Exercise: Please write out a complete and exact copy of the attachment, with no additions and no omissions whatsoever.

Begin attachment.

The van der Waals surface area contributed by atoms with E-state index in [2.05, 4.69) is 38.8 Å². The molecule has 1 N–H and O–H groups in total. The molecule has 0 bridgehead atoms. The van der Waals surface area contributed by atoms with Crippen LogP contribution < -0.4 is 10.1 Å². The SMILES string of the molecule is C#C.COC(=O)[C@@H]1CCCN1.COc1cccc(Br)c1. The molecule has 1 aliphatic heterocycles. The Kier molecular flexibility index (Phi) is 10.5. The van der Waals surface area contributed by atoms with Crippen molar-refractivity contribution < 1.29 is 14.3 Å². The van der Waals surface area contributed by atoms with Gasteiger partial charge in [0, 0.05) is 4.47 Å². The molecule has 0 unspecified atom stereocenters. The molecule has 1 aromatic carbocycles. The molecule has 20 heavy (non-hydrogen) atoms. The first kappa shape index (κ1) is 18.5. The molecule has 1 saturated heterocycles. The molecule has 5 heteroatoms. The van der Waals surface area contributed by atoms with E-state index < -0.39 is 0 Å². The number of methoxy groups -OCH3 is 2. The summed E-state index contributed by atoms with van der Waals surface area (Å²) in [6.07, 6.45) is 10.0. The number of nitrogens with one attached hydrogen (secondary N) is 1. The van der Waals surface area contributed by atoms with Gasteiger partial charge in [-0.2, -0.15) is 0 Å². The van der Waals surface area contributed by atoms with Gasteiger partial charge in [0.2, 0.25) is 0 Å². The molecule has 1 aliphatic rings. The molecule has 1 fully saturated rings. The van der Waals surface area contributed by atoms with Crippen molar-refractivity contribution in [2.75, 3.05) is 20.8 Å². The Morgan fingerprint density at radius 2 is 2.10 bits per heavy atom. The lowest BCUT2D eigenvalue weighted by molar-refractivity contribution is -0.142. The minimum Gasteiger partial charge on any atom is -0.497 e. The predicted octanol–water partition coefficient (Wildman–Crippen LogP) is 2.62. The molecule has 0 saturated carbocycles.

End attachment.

The van der Waals surface area contributed by atoms with E-state index in [2.05, 4.69) is 38.8 Å². The molecule has 1 N–H and O–H groups in total. The molecule has 0 bridgehead atoms. The van der Waals surface area contributed by atoms with Crippen LogP contribution < -0.4 is 10.1 Å². The SMILES string of the molecule is C#C.COC(=O)[C@@H]1CCCN1.COc1cccc(Br)c1. The molecule has 1 aliphatic heterocycles. The Kier molecular flexibility index (Phi) is 10.5. The van der Waals surface area contributed by atoms with Crippen molar-refractivity contribution < 1.29 is 14.3 Å². The van der Waals surface area contributed by atoms with Gasteiger partial charge in [0, 0.05) is 4.47 Å². The molecule has 0 unspecified atom stereocenters. The molecule has 1 aromatic carbocycles. The molecule has 20 heavy (non-hydrogen) atoms. The first kappa shape index (κ1) is 18.5. The molecule has 1 saturated heterocycles. The molecule has 5 heteroatoms. The van der Waals surface area contributed by atoms with E-state index < -0.39 is 0 Å². The number of methoxy groups -OCH3 is 2. The summed E-state index contributed by atoms with van der Waals surface area (Å²) in [6.07, 6.45) is 10.0. The number of nitrogens with one attached hydrogen (secondary N) is 1. The van der Waals surface area contributed by atoms with Gasteiger partial charge in [-0.2, -0.15) is 0 Å². The van der Waals surface area contributed by atoms with Gasteiger partial charge in [0.2, 0.25) is 0 Å². The molecule has 1 aliphatic rings. The molecule has 1 fully saturated rings. The van der Waals surface area contributed by atoms with Crippen molar-refractivity contribution in [2.75, 3.05) is 20.8 Å². The Morgan fingerprint density at radius 2 is 2.10 bits per heavy atom. The lowest BCUT2D eigenvalue weighted by molar-refractivity contribution is -0.142. The minimum Gasteiger partial charge on any atom is -0.497 e. The predicted octanol–water partition coefficient (Wildman–Crippen LogP) is 2.62. The molecule has 0 saturated carbocycles.